R: Twin underslung shocks Brakes: ABS F: Dual rotors with 4-piston calipers. R: Single rotor with 4-piston caliper Tyres: F: 130/70B18. R: 180/65B16 Frame: Tubular cradle Seat height: 695mm Wheelbase: 1625mm Length: 2450mm Weight: 372kg (wet) Fuel capacity: 22.7L Warranty: 2 years, unlimited distance Servicing intervals: 8000km or 12 months

and I was grateful for a place to wedge my wet weather gear among Mick’s travelling clutter. As for the riding experience, the two bikes could not be more different. The Rod demands that you do everything yourself, but the Glide offers every bell and whistle to make the trip more homely. Personally, I prefer the minimalist demands of the Night Rod. OK, it meant that I had to use my own singing as “entertainment” but it also meant I could remain fully committed to the complex task of staying alert on the road without the distractions of modern technology. Obviously, from the plethora of “infotainment” options provided on the Glide, my view is a minority one so I will

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leave Mick to describe all the stuff it can do for you. Do you get the picture that they might both be Harleys but they are utterly poles apart? On the road they are both extremely competent through traffic, with the Night Rod having a slight edge thanks to its narrower width. On the highway they both have more than enough power to demolish overtaking tasks with ease, but that showed an unexpected difference: at the freeway speed limit with the Glide loping along in top gear (of six), overtaking was sluggish unless you shifted down two gears, but at the same speed in top (of five), the response from the Night Rod was instant and rapid. Going up through the gears from a standing start, the power of both engines is evident and although the Glide’s gearbox is slick-shifting and precise, the Night Rod’s change is sweeter and faster. Over bumpy roads the Rod is firm and in two days I had one bump which bottomed the rear suspension. With the Glide I found that although it is very aptly named — it glides serenely over all sorts of road horrors — when it was faced with a deep hole in the road the front handled the situation well, but the rear seemed to have excessive rebound damping, which left the wheel hanging over the hole. The Street Glide’s ability on twisting roads has gained it some very favourable comments and it’s easy to see why: the bike handles bends well and it has considerably more ground clearance than

we’ve come to expect from cruisers of this size. That makes it a very good freeway cruiser and when the mountains loom, you can now anticipate a good fun ride rather than have to endure the horrors of scraping through every bend. I found one aspect of the Street Glide that was very difficult to live with. It would appear that good use has been made of wind tunnel testing because the bike is very stable in any road situation, especially the bow wave of big trucks and semis. Hit the wave and the Glide glides. The fairing is wide and there is a little screen screwed to the top of it. At 60 kays the air bubble around the rider is placid and the ride is absolutely delightful. Between 60 and 80 it is good but there is the beginning of turbulence. Over 100 and at freeway speeds, the helmet buffeting is nothing short of diabolical and it doesn’t improve if you ride at much higher speeds. It is so bad that long before any sort of body ache sets in, you want to get off the bike. At the overnight stop I asked Mick if we could remove the screen to see if that helped to reduce the turbulence. We decided not to attempt that in case the nuts for the screen screws weren’t captive and dropped out of reach — the idea of holding a Street Glide upside down in the car park and shaking out the nuts didn’t look like a good idea. In short, this turbulence is very distracting when you are riding the bike and it detracts from all of the other excellent qualities the bike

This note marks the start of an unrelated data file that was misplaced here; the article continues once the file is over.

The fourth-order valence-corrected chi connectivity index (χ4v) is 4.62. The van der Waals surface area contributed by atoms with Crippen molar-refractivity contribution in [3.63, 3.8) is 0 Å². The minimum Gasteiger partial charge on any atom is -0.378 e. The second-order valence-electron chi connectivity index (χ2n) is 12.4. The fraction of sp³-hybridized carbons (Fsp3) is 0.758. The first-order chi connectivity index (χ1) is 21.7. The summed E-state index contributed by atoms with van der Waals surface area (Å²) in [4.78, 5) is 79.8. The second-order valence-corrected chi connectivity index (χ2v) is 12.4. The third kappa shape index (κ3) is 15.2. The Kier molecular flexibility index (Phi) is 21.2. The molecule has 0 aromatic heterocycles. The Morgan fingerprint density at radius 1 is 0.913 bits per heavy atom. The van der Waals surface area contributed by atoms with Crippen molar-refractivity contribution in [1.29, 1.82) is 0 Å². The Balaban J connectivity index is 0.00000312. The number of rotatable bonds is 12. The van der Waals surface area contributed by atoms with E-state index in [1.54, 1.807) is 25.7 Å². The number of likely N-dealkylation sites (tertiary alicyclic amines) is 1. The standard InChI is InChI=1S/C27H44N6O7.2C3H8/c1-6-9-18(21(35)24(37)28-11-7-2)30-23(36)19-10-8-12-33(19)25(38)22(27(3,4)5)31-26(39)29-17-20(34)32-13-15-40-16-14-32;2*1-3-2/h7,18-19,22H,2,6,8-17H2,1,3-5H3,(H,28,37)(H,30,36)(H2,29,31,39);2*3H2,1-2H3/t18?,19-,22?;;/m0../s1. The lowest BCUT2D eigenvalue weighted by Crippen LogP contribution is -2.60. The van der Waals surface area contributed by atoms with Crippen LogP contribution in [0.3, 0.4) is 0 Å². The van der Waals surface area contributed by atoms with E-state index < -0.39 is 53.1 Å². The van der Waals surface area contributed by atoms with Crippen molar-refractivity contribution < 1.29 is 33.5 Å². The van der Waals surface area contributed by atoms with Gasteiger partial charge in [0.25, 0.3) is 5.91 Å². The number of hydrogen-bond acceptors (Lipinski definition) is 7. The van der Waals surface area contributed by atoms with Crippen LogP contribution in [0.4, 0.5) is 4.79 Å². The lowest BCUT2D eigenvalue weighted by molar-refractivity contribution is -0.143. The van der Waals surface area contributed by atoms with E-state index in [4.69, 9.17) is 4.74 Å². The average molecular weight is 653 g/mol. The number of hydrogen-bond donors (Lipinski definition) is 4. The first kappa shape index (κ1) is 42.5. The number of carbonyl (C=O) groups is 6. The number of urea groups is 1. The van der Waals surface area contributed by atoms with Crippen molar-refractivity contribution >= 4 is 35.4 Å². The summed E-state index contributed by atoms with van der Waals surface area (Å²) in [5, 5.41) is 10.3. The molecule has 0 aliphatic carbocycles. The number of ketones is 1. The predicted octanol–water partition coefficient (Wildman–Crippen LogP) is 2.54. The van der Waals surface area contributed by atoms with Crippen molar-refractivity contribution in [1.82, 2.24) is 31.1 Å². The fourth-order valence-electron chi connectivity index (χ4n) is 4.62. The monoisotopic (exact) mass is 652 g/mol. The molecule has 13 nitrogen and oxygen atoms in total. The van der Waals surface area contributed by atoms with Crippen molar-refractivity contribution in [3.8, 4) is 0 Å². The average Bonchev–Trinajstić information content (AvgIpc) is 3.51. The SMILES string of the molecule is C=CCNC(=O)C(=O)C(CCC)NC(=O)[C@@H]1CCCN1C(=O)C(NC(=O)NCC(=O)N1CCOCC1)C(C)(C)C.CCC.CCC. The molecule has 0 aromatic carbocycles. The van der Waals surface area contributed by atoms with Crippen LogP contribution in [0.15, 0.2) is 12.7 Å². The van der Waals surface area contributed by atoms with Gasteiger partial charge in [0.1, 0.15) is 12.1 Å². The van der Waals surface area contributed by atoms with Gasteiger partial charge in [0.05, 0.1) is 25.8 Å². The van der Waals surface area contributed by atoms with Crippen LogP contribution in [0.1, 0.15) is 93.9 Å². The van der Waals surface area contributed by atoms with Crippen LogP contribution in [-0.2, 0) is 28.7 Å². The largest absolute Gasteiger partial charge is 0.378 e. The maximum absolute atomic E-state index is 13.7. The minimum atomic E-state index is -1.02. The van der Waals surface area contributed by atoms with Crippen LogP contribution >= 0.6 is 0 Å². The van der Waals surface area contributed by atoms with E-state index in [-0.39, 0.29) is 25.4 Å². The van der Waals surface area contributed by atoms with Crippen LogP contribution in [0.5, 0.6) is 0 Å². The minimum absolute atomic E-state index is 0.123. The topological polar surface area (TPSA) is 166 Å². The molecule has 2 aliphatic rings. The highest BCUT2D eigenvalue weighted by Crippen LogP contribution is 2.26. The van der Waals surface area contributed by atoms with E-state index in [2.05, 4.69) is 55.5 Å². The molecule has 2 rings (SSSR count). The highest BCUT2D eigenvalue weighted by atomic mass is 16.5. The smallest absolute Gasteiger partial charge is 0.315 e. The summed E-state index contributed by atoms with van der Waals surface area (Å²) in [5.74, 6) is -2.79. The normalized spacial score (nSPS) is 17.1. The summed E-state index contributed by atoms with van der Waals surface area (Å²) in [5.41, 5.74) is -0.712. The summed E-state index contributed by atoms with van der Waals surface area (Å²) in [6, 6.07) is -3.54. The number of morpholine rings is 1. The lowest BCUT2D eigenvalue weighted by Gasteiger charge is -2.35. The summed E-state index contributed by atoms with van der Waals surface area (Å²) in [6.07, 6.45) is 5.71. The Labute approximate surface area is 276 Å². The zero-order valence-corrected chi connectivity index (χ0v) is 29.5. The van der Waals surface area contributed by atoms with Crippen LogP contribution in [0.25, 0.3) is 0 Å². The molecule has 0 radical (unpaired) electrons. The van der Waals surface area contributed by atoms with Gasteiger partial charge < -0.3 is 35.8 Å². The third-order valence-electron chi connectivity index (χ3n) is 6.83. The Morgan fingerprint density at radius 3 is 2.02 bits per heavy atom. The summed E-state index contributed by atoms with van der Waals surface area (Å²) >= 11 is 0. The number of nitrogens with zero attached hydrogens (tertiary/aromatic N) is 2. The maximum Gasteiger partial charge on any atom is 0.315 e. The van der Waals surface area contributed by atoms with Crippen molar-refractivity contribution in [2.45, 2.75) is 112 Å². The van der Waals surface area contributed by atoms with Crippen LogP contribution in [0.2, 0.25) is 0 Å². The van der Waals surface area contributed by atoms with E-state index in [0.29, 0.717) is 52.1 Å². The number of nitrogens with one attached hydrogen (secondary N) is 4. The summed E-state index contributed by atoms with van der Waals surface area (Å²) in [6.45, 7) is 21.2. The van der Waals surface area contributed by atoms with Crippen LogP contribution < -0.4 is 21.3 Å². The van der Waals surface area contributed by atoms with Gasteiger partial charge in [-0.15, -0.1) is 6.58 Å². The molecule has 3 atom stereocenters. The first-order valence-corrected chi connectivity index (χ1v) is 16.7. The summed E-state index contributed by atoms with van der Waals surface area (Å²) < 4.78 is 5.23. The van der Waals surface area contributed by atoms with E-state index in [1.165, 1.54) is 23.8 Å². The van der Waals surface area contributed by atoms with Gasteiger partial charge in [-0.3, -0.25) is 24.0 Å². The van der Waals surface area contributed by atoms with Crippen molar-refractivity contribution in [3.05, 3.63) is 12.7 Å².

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possesses. Riding on the freeway on cruise control, I found that if I got my head right down, the turbulence disappeared. The only problem with that was that my head was so low I couldn’t see over the fairing. Not a very safe practice. I’m very pleased to report that a check of the comprehensive HD Accessories Catalogue reveals a selection of screens ranging up to 15in (38cm to us) in height. If you ride this bike with the low screen, be aware that with a taller screen the turbulence at cruising speeds will be much reduced and the ride will be much more enjoyable. It might not look as cool but you’ll feel better at the end of the ride. This trip took us through a section of highway that is allegedly reserved for sportsbikes. Tell that to the Night Rod. It devoured this section of the trip in a manner that would have left plenty of sportsbike riders panting to keep up. When I got off the bike at our Braidwood lunch stop, I couldn’t help thinking “how can a motorcycle which is that long and low be so chuckable” because that’s what I was doing on the Night Rod. It could be charged up to tight corners, braked deep into them and then powered hard out at the exit. The grip and feedback from the massive rubber plantation that is sucking you onto the road is excellent and the steering is light and precise. Even if used hard, the Brembo brakes just keep coming back for more. Ground clearance is good enough for you to be travelling at speeds that are well into the Revenue

The Triangle Seat to bars: Bars to pegs: Pegs to seat: